7. cover their lips—The Orientals prided themselves on the moustache and beard ("upper lip," Margin). To cover it, therefore, was a token of shame and sorrow (Le 13:45; Eze 24:17, 22). "They shall be so ashamed of themselves as not to dare to open their mouths or boast of the name of prophet" [Calvin].

there is no answer of God—They shall no more profess to have responses from God, being struck dumb with calamities (Mic 3:6).

But truly I am full of power by the spirit of the LORD, and of judgment, and of might, to declare unto Jacob his transgression, and to Israel his sin.
8. I—in contrast to the false prophets (Mic 3:5, 7).

full of power—that which "the Spirit of Jehovah" imparts for the discharge of the prophetical function (Lu 1:17; 24:49; Ac 1:8).

judgment—a sense of justice [Maurer]; as opposed to the false prophets' speaking to please men, not from a regard to truth. Or, "judgment" to discern between graver and lighter offenses, and to denounce punishments accordingly [Grotius].

might—moral intrepidity in speaking the truth at all costs (2Ti 1:7).

to declare unto Jacob his … sin—(Isa 58:1). Not to flatter the sinner as the false prophets do with promises of peace.

Hear this, I pray you, ye heads of the house of Jacob, and princes of the house of Israel, that abhor judgment, and pervert all equity.
9. Hear—resumed from Mic 3:1. Here begins the leading subject of the prophecy: a demonstration of his assertion that he is "full of power by the Spirit of Jehovah" (Mic 3:8).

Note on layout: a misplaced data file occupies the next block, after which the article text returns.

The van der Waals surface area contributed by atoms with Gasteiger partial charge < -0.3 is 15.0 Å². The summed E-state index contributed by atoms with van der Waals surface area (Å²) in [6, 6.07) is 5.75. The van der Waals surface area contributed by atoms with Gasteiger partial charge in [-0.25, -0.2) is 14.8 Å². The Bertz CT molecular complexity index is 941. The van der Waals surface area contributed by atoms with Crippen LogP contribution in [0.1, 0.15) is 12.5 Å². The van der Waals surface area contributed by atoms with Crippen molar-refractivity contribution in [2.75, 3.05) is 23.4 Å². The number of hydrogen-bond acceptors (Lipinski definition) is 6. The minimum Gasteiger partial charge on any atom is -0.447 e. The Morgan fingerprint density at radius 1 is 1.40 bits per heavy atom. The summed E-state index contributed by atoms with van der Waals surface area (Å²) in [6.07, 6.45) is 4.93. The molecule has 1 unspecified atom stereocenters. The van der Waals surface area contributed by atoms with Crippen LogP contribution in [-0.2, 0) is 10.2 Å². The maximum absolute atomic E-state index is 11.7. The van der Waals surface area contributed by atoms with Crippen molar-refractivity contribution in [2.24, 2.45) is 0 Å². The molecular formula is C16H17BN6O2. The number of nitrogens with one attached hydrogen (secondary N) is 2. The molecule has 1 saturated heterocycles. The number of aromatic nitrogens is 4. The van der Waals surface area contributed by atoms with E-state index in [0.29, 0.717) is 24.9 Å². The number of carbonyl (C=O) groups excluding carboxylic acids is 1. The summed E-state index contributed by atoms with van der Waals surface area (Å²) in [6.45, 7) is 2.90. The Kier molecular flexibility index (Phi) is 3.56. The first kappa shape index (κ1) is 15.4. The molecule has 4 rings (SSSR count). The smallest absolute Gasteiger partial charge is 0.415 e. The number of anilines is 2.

They build up Zion with blood, and Jerusalem with iniquity.
10. They—change of person from "ye" (Mic 3:9); the third person puts them to a greater distance as estranged from Him. It is, literally, "Whosoever builds," singular.

build up Zion with blood—build on it stately mansions with wealth obtained by the condemnation and murder of the innocent (Jer 22:13; Eze 22:27; Hab 2:12).

The heads thereof judge for reward, and the priests thereof teach for hire, and the prophets thereof divine for money: yet will they lean upon the LORD, and say, Is not the LORD among us? none evil can come upon us.
11. heads thereof—the princes of Jerusalem.

judge for reward—take bribes as judges (Mic 7:3).

priests teach for hire—It was their duty to teach the law and to decide controversies gratuitously (Le 10:11; De 17:11; Mal 2:7; compare Jer 6:13; Jude 11).

prophets … divine—that is, false prophets.

Is not the Lord among us?—namely in the temple (Isa 48:2; Jer 7:4, 8-11).

Therefore shall Zion for your sake be plowed as a field, and Jerusalem shall become heaps, and the mountain of the house as the high places of the forest.
12. Jer 26:18 quotes this verse. The Talmud and Maimonides record that at the destruction of Jerusalem by the Romans under Titus, Terentius Rufus, who was left in command of the army, with a ploughshare tore up the foundations of the temple.

mountain of the house—the height on which the temple stands.

as the high places of the forest—shall become as heights in a forest overrun with wild shrubs and brushwood.

A Commentary, Critical, Practical, and Explanatory on the Old and New Testaments by Robert Jamieson, A. R. Fausset and David Brown [1882]